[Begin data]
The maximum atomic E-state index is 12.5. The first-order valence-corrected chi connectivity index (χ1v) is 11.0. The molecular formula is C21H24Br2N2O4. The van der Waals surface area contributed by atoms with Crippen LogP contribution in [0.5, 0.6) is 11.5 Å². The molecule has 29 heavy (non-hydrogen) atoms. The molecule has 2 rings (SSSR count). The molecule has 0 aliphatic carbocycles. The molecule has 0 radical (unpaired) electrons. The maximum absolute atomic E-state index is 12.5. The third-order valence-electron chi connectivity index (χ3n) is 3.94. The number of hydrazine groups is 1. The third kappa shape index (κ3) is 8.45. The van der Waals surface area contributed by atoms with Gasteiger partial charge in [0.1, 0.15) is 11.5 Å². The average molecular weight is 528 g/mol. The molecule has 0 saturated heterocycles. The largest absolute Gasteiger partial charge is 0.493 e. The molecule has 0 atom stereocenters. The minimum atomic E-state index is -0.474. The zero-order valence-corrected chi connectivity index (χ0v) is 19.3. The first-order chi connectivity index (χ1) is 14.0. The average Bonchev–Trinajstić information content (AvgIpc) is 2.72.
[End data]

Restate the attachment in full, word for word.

The maximum atomic E-state index is 12.5. The first-order valence-corrected chi connectivity index (χ1v) is 11.0. The molecular formula is C21H24Br2N2O4. The van der Waals surface area contributed by atoms with Crippen LogP contribution in [0.5, 0.6) is 11.5 Å². The molecule has 29 heavy (non-hydrogen) atoms. The molecule has 2 rings (SSSR count). The molecule has 0 aliphatic carbocycles. The molecule has 0 radical (unpaired) electrons. The maximum absolute atomic E-state index is 12.5. The third-order valence-electron chi connectivity index (χ3n) is 3.94. The number of hydrazine groups is 1. The third kappa shape index (κ3) is 8.45. The van der Waals surface area contributed by atoms with Gasteiger partial charge in [0.1, 0.15) is 11.5 Å². The average molecular weight is 528 g/mol. The molecule has 0 saturated heterocycles. The largest absolute Gasteiger partial charge is 0.493 e. The molecule has 0 atom stereocenters. The minimum atomic E-state index is -0.474. The zero-order valence-corrected chi connectivity index (χ0v) is 19.3. The first-order chi connectivity index (χ1) is 14.0. The average Bonchev–Trinajstić information content (AvgIpc) is 2.72.